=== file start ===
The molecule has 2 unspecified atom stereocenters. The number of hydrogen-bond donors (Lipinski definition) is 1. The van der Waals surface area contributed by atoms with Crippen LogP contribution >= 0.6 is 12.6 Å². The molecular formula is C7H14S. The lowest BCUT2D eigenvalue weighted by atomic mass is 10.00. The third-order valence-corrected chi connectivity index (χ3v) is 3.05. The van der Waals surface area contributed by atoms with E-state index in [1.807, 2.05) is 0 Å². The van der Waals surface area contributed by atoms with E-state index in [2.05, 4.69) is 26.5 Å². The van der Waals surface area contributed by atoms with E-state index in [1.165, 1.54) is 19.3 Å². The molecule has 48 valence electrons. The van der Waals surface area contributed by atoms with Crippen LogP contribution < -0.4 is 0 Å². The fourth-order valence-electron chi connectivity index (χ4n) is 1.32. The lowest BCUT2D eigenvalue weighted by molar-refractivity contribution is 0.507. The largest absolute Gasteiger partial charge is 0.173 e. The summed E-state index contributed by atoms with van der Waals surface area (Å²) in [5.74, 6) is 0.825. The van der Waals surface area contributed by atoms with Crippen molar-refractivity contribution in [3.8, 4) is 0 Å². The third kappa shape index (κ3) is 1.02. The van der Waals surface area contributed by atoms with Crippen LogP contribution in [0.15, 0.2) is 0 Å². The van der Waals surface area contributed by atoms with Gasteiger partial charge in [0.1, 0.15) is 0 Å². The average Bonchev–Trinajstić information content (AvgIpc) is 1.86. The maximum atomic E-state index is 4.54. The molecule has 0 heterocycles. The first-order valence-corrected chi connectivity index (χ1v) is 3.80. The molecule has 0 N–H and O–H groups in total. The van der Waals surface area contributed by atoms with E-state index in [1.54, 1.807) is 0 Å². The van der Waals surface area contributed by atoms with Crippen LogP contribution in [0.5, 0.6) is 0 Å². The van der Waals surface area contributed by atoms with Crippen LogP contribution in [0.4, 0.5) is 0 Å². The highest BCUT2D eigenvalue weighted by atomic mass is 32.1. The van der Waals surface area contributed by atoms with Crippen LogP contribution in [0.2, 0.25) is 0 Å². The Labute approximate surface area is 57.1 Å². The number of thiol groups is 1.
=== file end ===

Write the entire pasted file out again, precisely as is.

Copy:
The molecule has 2 unspecified atom stereocenters. The number of hydrogen-bond donors (Lipinski definition) is 1. The van der Waals surface area contributed by atoms with Crippen LogP contribution >= 0.6 is 12.6 Å². The molecular formula is C7H14S. The lowest BCUT2D eigenvalue weighted by atomic mass is 10.00. The third-order valence-corrected chi connectivity index (χ3v) is 3.05. The van der Waals surface area contributed by atoms with E-state index in [1.807, 2.05) is 0 Å². The van der Waals surface area contributed by atoms with E-state index in [2.05, 4.69) is 26.5 Å². The van der Waals surface area contributed by atoms with E-state index in [1.165, 1.54) is 19.3 Å². The molecule has 48 valence electrons. The van der Waals surface area contributed by atoms with Crippen LogP contribution < -0.4 is 0 Å². The fourth-order valence-electron chi connectivity index (χ4n) is 1.32. The lowest BCUT2D eigenvalue weighted by molar-refractivity contribution is 0.507. The largest absolute Gasteiger partial charge is 0.173 e. The summed E-state index contributed by atoms with van der Waals surface area (Å²) in [5.74, 6) is 0.825. The van der Waals surface area contributed by atoms with Crippen molar-refractivity contribution in [3.8, 4) is 0 Å². The third kappa shape index (κ3) is 1.02. The van der Waals surface area contributed by atoms with Crippen LogP contribution in [0.15, 0.2) is 0 Å². The van der Waals surface area contributed by atoms with Gasteiger partial charge in [0.1, 0.15) is 0 Å². The average Bonchev–Trinajstić information content (AvgIpc) is 1.86. The maximum atomic E-state index is 4.54. The molecule has 0 heterocycles. The first-order valence-corrected chi connectivity index (χ1v) is 3.80. The molecule has 0 N–H and O–H groups in total. The van der Waals surface area contributed by atoms with E-state index in [1.54, 1.807) is 0 Å². The van der Waals surface area contributed by atoms with Crippen LogP contribution in [0.5, 0.6) is 0 Å². The van der Waals surface area contributed by atoms with Crippen LogP contribution in [0.4, 0.5) is 0 Å². The highest BCUT2D eigenvalue weighted by atomic mass is 32.1. The van der Waals surface area contributed by atoms with Crippen LogP contribution in [0.2, 0.25) is 0 Å². The Labute approximate surface area is 57.1 Å². The number of thiol groups is 1.